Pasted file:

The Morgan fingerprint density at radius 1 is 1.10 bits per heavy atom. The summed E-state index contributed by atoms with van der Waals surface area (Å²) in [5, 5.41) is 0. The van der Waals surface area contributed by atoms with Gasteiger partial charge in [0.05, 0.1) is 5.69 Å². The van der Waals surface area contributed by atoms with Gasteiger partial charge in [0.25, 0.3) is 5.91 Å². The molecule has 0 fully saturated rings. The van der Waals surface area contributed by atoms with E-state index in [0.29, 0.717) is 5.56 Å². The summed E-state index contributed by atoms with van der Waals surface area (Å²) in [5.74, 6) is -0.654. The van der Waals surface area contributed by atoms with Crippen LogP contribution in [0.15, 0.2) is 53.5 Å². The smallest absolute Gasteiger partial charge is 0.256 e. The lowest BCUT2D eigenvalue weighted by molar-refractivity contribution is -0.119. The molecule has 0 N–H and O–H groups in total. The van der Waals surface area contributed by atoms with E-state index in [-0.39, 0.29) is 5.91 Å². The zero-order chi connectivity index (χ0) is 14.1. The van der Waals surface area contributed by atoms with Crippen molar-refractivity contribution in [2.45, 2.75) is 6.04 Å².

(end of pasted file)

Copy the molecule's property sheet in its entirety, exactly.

The Morgan fingerprint density at radius 1 is 1.10 bits per heavy atom. The summed E-state index contributed by atoms with van der Waals surface area (Å²) in [5, 5.41) is 0. The van der Waals surface area contributed by atoms with Gasteiger partial charge in [0.05, 0.1) is 5.69 Å². The van der Waals surface area contributed by atoms with Gasteiger partial charge in [0.25, 0.3) is 5.91 Å². The molecule has 0 fully saturated rings. The van der Waals surface area contributed by atoms with E-state index in [0.29, 0.717) is 5.56 Å². The summed E-state index contributed by atoms with van der Waals surface area (Å²) in [5.74, 6) is -0.654. The van der Waals surface area contributed by atoms with Crippen LogP contribution in [0.15, 0.2) is 53.5 Å². The smallest absolute Gasteiger partial charge is 0.256 e. The lowest BCUT2D eigenvalue weighted by molar-refractivity contribution is -0.119. The molecule has 0 N–H and O–H groups in total. The van der Waals surface area contributed by atoms with E-state index in [-0.39, 0.29) is 5.91 Å². The zero-order chi connectivity index (χ0) is 14.1. The van der Waals surface area contributed by atoms with Crippen molar-refractivity contribution in [2.45, 2.75) is 6.04 Å².